Rabbits were actively immunized with weekly intraperitoneal (i.p.) injections of 1 ml of an OVA-containing emulsion, comprising 2.5 mg OVA prepared from lyophilized powder (Grade V; ≥98% purity) in 1 part physiological saline and 1 part of Alum adjuvant (Pierce), for a total of 4 injections. One week later, similar to the approach previous described in OVA-sensitized rabbits , the animals received a single inhalation challenge of an aerosolized 7% solution of OVA in physiological saline, delivered at a flow rate of 8 l/min over ~20 min via a compressor nebulizer (DeVilbiss, PulmoMate) connected to an oro-pharyngeal tube. The OVA challenges were conducted in the absence and presence of pre-nebulization at 1 hr prior to antigen challenge either with 0.5 mg/Kg of the inhaled glucocorticosteroid, budesonide (Pulmicort Respules; Astra-Zeneca), 1 mg/Kg of a cell permeable anti-Gβγ blocking peptide (AnaSpec), comprised of a membrane permeable sequence (MPS; 15 amino acids) conjugated to the Gβγ-sequestering C-terminal domain (28 amino acids) of phosducin-like protein , or 1 mg/Kg of the inert MPS peptide alone serving as a negative-control. The blocking Gβγ peptide and control MPS aerosolized solutions were prepared in 3 ml of physiological saline and nebulized over 15–20 min. In separate studies, at 1 hr prior to OVA challenge, control and OVA-sensitized rabbits were pretreated with an i.p. bolus injection of either vehicle alone (PBS) or 30 mg/Kg of gallein , a recently described small molecule inhibitor of Gβγ signaling  (Acros Organics).
Measurement of in vivo bronchoconstrictor responsiveness
At 24 hr following OVA challenge, under initial general anesthesia with intramuscular injections of xylazine (10 mg/Kg) and ketamine (50 mg/Kg), rabbits were tracheotomized, paralyzed with pancuronium bromide (0.05 mg/Kg), and mechanically ventilated via an intra-tracheal cannula. The cannula was connected to a pneumotachograph to monitor airflow and a pressure transducer to record transthoracic pressure. As previously described , the flow and pressure signals were digitized and analyzed to determine breath-to-breath changes in respiratory system resistance (Rrs) and dynamic compliance (Cdyn) elicited by i.v. bolus injections of cumulatively increasing doses of MCh (0.001–0.15 mg/Kg).
Lung histology and BALF analysis of inflammation
Following assessment of MCh responsiveness, the animals were sacrificed with an overdose of sodium pentobarbital (100 mg/Kg) and, similar to the approach previously described in OVA-senstized rabbits  the lungs were lavaged in situ with a total of 25 ml of normal saline, delivered by slowly injecting and aspirating five 5-ml aliquots via a pliable plastic catheter inserted into the intra-tracheal tube. The lungs were then excised and fixed in 10% formalin under a constant pressure of 20 cmH20. The BALF return averaged between 67 and 79% of the total instilled volume. Total and differential cell counts in the BALF samples were assessed in Wright-stained cytospin preparations, with at least 500 cells counted per cytospin preparation. The levels of IL-13 and IFN-γ in the BALF supernatants were determined using ELISA kits (R&D Systems). Paraffin-embedded 4 µM sections of lung tissue obtained from the lower lobes of both formalin-fixed lungs were stained with hematoxylin and eosin (H&E) and examined in a blinded manner to assess inflammation.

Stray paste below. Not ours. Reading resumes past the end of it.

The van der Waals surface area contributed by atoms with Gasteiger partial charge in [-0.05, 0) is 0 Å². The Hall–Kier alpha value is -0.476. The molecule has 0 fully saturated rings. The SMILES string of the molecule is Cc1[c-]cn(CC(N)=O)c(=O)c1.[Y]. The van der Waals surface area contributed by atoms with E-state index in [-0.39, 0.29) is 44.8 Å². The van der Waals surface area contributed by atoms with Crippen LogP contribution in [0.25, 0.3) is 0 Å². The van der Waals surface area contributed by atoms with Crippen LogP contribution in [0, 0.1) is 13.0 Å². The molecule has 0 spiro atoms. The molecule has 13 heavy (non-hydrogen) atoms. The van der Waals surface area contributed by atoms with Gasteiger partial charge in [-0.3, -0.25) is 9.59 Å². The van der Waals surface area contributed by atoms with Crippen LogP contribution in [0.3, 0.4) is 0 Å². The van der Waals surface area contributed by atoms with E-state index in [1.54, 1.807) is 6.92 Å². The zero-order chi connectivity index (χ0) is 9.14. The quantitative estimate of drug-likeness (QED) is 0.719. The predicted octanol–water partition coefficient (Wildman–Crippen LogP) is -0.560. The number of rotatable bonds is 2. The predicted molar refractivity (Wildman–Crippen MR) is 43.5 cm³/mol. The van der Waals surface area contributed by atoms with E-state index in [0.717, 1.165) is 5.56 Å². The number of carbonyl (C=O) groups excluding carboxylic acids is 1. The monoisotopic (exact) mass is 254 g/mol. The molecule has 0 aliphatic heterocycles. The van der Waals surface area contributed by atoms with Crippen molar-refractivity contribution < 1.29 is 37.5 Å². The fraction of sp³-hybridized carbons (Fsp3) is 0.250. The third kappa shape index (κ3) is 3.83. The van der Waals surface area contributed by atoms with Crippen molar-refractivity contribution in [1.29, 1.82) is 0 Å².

Preparation and ex vivo sensitization of rabbit ASM tissues
In separate experiments, naïve NZW rabbits were sacrificed with sodium pentobarbital (100 mg/Kg) and the tracheae were excised, cleaned of loose connective tissue, and the epithelium was removed by gently scraping with a cotton-tipped applicator, as previously described , . The isolated tracheae were divided into equal ring segments, and each alternate segment was incubated overnight either with vehicle alone or serum isolated from control (non-sensitized) or OVA-sensitized rabbits at 24 hr following OVA inhalation challenge, or with IL-13 (50 ng/ml), both in the absence and presence of pretreatment with the anti-Gβγ blocking peptide (20 µM), MPS peptide alone (20 µM), gallein (10 µM), the ERK1/2 inhibitor, U0126 (5 µM), or the PDE4 inhibitor rolipram (10 µM). The tissues were exposed to each of these treatments for ~3 hr prior to incubation with the sera or IL-13 preparations, and the treatments were maintained throughout the ensuing overnight period (~18 hr) leading to the following pharmacodynamic studies.